5) His theory that humans are biologically designed to be meat eaters is right on.

What I didn’t agree with in The Dukan Diet
1) The majority of the phases of this program are nutritionally unbalanced.  Extremely healthy categories of foods are eliminated or strictly limited for the majority of this dietary plan.  Examples include: vegetable oils, nuts, fruits, many vegetables, whole grains and legumes, among others.

2) It is a bit heavy on the red meat.  Steak, bacon, hot dogs, etc are allowed in unlimited quantities.  This is not a good idea.  Cooking red meat forms carcinogenic heterocyclic amines, which have the potential to increase risk of colon and other digestive cancers.  This is made worse by his recommendation to overcook red meat in order to reduce the fat content.  The more you cook red meat, the higher the formation of heterocyclic amines and the higher the carcinogenic potential.

3) Advocates taking a diuretic when you hit a tough weight loss plateau.  I had to read that one again to make sure I got it right.

4) Made some very interesting and very unscientific claims throughout the book.  Here’s an example:
            -Sucking on 5 ice cubes per day will burn off 6 pounds of fat in a year.
            -A 2 minute cold shower burns as many calories as walking 2 miles.
            -The combination of water and dietary protein melts cellulite.

5) Advocates drinking as much diet soda as you want throughout the program.  Dukan mentions that it reduces cravings for carbs.  Both current research and my experience with clients have taught me that diet soda has the potential to increase cravings for refined carbs, not decrease them.

Is The Dukan Diet Worth Reading?
Absolutely.  If you are interested in nutrition as a profession or for your own personal health, read as many books as you can.   I think it is important to get as many different perspectives as possible.  Will this diet work short term? I’m sure it will, it has sold a lot of books for a good reason.  Will it work for the long term? Unlikely. The literature shows us that most can’t stay on restrictive low carb diets for very long.  Is it a healthy way to eat?  In my opinion, no.  You are strictly limiting foods we know are healthy for you and eating a lot of foods that are not.

Thursday, July 28, 2011

Product Review: The Ipad

It’s time for another product review and this time I’m going with the Ipad.
This won’t be a technical review that you’d find on CNET, but will be a review of how you can use the Ipad to promote a healthy lifestyle.  There are dozens of apps that will help you reach your fitness and nutrition goals.

I know the Ipad isn’t cheap, I bought mine for $500 on  I went with the lower memory, WIFI version because I didn’t think I’d need too much space and I knew I’d be using it mostly at home, where I have wireless.  Besides, the monthly fee for 3g didn’t appeal much to me at all. :)  Despite the upfront cost, I have to say it was worth every penny, I use mine every single day.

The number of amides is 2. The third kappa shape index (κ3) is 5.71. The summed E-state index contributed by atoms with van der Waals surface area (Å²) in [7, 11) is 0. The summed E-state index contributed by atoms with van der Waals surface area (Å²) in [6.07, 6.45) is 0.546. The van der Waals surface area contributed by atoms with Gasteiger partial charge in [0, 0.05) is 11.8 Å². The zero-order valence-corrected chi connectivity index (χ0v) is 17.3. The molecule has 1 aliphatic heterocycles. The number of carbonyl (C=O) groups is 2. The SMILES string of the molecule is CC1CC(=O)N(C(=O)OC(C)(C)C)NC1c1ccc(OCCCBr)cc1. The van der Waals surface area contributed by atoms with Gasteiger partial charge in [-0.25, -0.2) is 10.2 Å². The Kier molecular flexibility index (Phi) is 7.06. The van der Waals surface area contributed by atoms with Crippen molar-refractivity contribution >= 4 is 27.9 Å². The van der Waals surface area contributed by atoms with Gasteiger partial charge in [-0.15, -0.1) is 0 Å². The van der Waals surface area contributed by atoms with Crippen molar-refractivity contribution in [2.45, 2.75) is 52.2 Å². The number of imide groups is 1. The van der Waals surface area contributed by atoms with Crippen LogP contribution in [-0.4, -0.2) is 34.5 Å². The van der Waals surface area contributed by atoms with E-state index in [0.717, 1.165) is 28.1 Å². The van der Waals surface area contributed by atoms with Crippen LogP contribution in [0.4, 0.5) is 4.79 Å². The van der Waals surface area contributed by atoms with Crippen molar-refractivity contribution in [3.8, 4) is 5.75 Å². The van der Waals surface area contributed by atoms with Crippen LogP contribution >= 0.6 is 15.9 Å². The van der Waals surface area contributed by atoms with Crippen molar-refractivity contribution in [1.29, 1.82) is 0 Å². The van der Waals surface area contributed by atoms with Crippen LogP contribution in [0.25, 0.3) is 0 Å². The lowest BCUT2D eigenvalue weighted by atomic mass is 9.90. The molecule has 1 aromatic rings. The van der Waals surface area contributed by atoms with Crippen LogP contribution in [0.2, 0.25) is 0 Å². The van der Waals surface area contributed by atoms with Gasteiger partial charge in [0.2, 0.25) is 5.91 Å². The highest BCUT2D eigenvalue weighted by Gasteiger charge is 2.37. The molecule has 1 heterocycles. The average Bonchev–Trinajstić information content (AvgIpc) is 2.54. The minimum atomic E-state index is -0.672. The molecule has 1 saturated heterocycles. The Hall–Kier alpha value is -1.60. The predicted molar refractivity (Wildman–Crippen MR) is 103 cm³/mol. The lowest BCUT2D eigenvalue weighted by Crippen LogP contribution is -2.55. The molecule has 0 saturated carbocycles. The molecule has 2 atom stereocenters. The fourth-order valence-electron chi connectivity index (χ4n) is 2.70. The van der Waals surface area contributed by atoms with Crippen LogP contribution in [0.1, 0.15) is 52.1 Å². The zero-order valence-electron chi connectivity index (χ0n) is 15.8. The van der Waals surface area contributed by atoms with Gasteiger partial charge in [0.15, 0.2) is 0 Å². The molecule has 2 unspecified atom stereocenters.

Many of my clients have Ipads as well and I’m learning that it has been a real tool for them to stay on course with their diet and exercise.  Following are some uses/apps that have proven beneficial.

Keeping Track Of Your Lifestyle
Record keeping is huge if you are trying to change your diet and exercise habits.  The research bears this out and I’ve definitely noticed this throughout my years of experience working with weight loss clients.  Here are some of the ways you can use your Ipad for record keeping.

1) Recording your weight each week
2) Recording your cardio minutes each week
3) Recording your daily food intake

You can get specialized apps for each of these or simply use a note app like Sticky Notes (which has a free version).

4) Streaks Motivational Calendar- is an App for the Ipad.  It was created by Fantzer, Inc and costs just 1.99 to download and use.  It is an extremely simple concept but it is also extremely effective.   Streaks allows you to create a calendar with a goal in mind.  Every day that you are successful in obtaining your goal, you mark it down on your calendar for that day.  Streaks will keep track of your consecutive days of success.  It also will record your longest streak so you have something to shoot for.  If you are trying to give up sugar, do your cardio everyday, stop eating after 8:00 PM or anything else, you set up a calendar and keep track.  If you mess up, start over again and try to break your longest streak.  Before you know it, you are hitting your goal for increasing lengths of time. 

Cardio Distraction
We all know that to lose weight and stay in shape, cardio has to be a just about daily occurrence.  While there are people out there, such as myself, that actually enjoy doing cardio, (my clients have called me a “freak” because of this) for most people it is something they have to do.  Using your Ipad to either distract you or to be productive during your session makes cardio a lot more pleasant for these people.

1) Ipod- Your Ipad comes with an Ipod app built in, so you can listen to your music while working out.
2) Movies-You can buy and rent movies and TV shows from Itunes and watch them on the Ipad.